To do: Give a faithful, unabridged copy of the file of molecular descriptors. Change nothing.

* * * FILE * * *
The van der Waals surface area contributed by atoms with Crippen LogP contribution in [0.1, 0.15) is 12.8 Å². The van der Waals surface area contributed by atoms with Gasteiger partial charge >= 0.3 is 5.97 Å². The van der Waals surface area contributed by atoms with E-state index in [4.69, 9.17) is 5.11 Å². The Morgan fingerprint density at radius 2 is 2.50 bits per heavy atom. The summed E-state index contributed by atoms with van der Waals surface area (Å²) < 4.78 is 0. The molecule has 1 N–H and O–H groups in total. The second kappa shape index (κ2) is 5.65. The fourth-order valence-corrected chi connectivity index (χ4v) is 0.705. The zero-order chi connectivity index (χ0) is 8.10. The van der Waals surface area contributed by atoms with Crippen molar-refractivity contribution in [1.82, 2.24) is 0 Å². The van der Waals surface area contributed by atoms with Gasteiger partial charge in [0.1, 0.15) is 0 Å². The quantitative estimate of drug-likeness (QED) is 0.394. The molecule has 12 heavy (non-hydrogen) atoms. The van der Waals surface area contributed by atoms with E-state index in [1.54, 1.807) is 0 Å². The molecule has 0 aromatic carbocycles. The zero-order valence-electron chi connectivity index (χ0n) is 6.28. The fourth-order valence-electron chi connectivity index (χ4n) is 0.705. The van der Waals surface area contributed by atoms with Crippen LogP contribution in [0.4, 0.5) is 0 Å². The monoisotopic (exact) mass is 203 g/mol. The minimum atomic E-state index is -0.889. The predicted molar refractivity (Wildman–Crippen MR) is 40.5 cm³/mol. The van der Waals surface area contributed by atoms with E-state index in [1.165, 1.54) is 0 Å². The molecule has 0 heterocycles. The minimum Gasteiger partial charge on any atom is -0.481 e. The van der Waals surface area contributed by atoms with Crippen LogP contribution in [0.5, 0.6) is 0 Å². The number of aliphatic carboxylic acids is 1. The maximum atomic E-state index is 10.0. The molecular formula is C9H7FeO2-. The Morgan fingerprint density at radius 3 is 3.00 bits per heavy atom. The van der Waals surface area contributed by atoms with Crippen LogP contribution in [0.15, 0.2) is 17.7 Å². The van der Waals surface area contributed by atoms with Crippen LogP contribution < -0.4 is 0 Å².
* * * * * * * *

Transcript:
The van der Waals surface area contributed by atoms with Crippen LogP contribution in [0.1, 0.15) is 12.8 Å². The van der Waals surface area contributed by atoms with Gasteiger partial charge >= 0.3 is 5.97 Å². The van der Waals surface area contributed by atoms with E-state index in [4.69, 9.17) is 5.11 Å². The Morgan fingerprint density at radius 2 is 2.50 bits per heavy atom. The summed E-state index contributed by atoms with van der Waals surface area (Å²) < 4.78 is 0. The molecule has 1 N–H and O–H groups in total. The second kappa shape index (κ2) is 5.65. The fourth-order valence-corrected chi connectivity index (χ4v) is 0.705. The zero-order chi connectivity index (χ0) is 8.10. The van der Waals surface area contributed by atoms with Crippen molar-refractivity contribution in [1.82, 2.24) is 0 Å². The van der Waals surface area contributed by atoms with Gasteiger partial charge in [0.1, 0.15) is 0 Å². The quantitative estimate of drug-likeness (QED) is 0.394. The molecule has 12 heavy (non-hydrogen) atoms. The van der Waals surface area contributed by atoms with E-state index in [1.54, 1.807) is 0 Å². The molecule has 0 aromatic carbocycles. The zero-order valence-electron chi connectivity index (χ0n) is 6.28. The fourth-order valence-electron chi connectivity index (χ4n) is 0.705. The van der Waals surface area contributed by atoms with Crippen LogP contribution in [0.4, 0.5) is 0 Å². The monoisotopic (exact) mass is 203 g/mol. The minimum atomic E-state index is -0.889. The predicted molar refractivity (Wildman–Crippen MR) is 40.5 cm³/mol. The van der Waals surface area contributed by atoms with E-state index in [1.165, 1.54) is 0 Å². The molecule has 0 heterocycles. The minimum Gasteiger partial charge on any atom is -0.481 e. The van der Waals surface area contributed by atoms with Crippen LogP contribution in [0.5, 0.6) is 0 Å². The number of aliphatic carboxylic acids is 1. The maximum atomic E-state index is 10.0. The molecular formula is C9H7FeO2-. The Morgan fingerprint density at radius 3 is 3.00 bits per heavy atom. The van der Waals surface area contributed by atoms with Crippen LogP contribution in [0.15, 0.2) is 17.7 Å². The van der Waals surface area contributed by atoms with Crippen LogP contribution < -0.4 is 0 Å².